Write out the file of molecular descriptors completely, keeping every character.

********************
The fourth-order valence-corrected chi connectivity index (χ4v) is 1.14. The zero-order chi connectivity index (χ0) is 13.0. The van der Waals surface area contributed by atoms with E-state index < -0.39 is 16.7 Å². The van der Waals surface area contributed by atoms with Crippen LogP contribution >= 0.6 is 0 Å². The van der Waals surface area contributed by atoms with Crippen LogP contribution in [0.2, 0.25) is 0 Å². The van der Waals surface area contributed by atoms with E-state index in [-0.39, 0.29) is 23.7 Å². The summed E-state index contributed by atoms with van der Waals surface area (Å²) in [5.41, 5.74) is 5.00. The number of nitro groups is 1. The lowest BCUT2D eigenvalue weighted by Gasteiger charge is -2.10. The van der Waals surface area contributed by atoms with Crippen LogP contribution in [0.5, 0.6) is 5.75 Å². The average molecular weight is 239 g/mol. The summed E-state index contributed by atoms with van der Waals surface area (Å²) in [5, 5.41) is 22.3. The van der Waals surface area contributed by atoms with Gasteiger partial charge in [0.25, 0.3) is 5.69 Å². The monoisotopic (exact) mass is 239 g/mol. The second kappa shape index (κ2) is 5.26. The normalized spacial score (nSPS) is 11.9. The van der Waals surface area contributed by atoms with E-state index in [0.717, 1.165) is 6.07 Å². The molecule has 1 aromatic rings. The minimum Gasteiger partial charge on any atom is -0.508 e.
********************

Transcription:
The fourth-order valence-corrected chi connectivity index (χ4v) is 1.14. The zero-order chi connectivity index (χ0) is 13.0. The van der Waals surface area contributed by atoms with E-state index < -0.39 is 16.7 Å². The van der Waals surface area contributed by atoms with Crippen LogP contribution >= 0.6 is 0 Å². The van der Waals surface area contributed by atoms with Crippen LogP contribution in [0.2, 0.25) is 0 Å². The van der Waals surface area contributed by atoms with E-state index in [-0.39, 0.29) is 23.7 Å². The summed E-state index contributed by atoms with van der Waals surface area (Å²) in [5.41, 5.74) is 5.00. The number of nitro groups is 1. The lowest BCUT2D eigenvalue weighted by Gasteiger charge is -2.10. The van der Waals surface area contributed by atoms with Crippen LogP contribution in [0.5, 0.6) is 5.75 Å². The average molecular weight is 239 g/mol. The summed E-state index contributed by atoms with van der Waals surface area (Å²) in [5, 5.41) is 22.3. The van der Waals surface area contributed by atoms with Gasteiger partial charge in [0.25, 0.3) is 5.69 Å². The monoisotopic (exact) mass is 239 g/mol. The second kappa shape index (κ2) is 5.26. The normalized spacial score (nSPS) is 11.9. The van der Waals surface area contributed by atoms with E-state index in [0.717, 1.165) is 6.07 Å². The molecule has 1 aromatic rings. The minimum Gasteiger partial charge on any atom is -0.508 e.